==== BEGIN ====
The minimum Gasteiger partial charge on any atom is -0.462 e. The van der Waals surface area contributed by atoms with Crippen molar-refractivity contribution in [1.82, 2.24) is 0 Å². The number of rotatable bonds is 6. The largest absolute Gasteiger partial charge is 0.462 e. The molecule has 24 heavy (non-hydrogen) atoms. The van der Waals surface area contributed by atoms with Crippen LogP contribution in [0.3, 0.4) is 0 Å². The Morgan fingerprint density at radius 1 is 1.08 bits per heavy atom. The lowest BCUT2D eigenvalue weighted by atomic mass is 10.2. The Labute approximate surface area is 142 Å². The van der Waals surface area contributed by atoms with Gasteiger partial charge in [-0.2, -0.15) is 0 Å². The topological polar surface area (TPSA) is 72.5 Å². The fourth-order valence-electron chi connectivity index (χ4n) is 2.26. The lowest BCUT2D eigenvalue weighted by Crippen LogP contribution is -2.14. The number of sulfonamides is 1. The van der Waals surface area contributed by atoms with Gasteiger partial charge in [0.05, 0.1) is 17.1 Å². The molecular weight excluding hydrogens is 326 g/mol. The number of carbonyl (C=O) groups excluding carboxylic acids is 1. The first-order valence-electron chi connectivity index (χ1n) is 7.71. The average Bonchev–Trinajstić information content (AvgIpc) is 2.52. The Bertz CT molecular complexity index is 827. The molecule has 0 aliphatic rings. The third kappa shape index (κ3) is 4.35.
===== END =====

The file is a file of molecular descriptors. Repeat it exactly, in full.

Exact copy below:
The minimum Gasteiger partial charge on any atom is -0.462 e. The van der Waals surface area contributed by atoms with Crippen molar-refractivity contribution in [1.82, 2.24) is 0 Å². The number of rotatable bonds is 6. The largest absolute Gasteiger partial charge is 0.462 e. The molecule has 24 heavy (non-hydrogen) atoms. The van der Waals surface area contributed by atoms with Crippen LogP contribution in [0.3, 0.4) is 0 Å². The Morgan fingerprint density at radius 1 is 1.08 bits per heavy atom. The lowest BCUT2D eigenvalue weighted by atomic mass is 10.2. The Labute approximate surface area is 142 Å². The van der Waals surface area contributed by atoms with Gasteiger partial charge in [-0.2, -0.15) is 0 Å². The topological polar surface area (TPSA) is 72.5 Å². The fourth-order valence-electron chi connectivity index (χ4n) is 2.26. The lowest BCUT2D eigenvalue weighted by Crippen LogP contribution is -2.14. The number of sulfonamides is 1. The van der Waals surface area contributed by atoms with Gasteiger partial charge in [0.05, 0.1) is 17.1 Å². The molecular weight excluding hydrogens is 326 g/mol. The number of carbonyl (C=O) groups excluding carboxylic acids is 1. The first-order valence-electron chi connectivity index (χ1n) is 7.71. The average Bonchev–Trinajstić information content (AvgIpc) is 2.52. The Bertz CT molecular complexity index is 827. The molecule has 0 aliphatic rings. The third kappa shape index (κ3) is 4.35.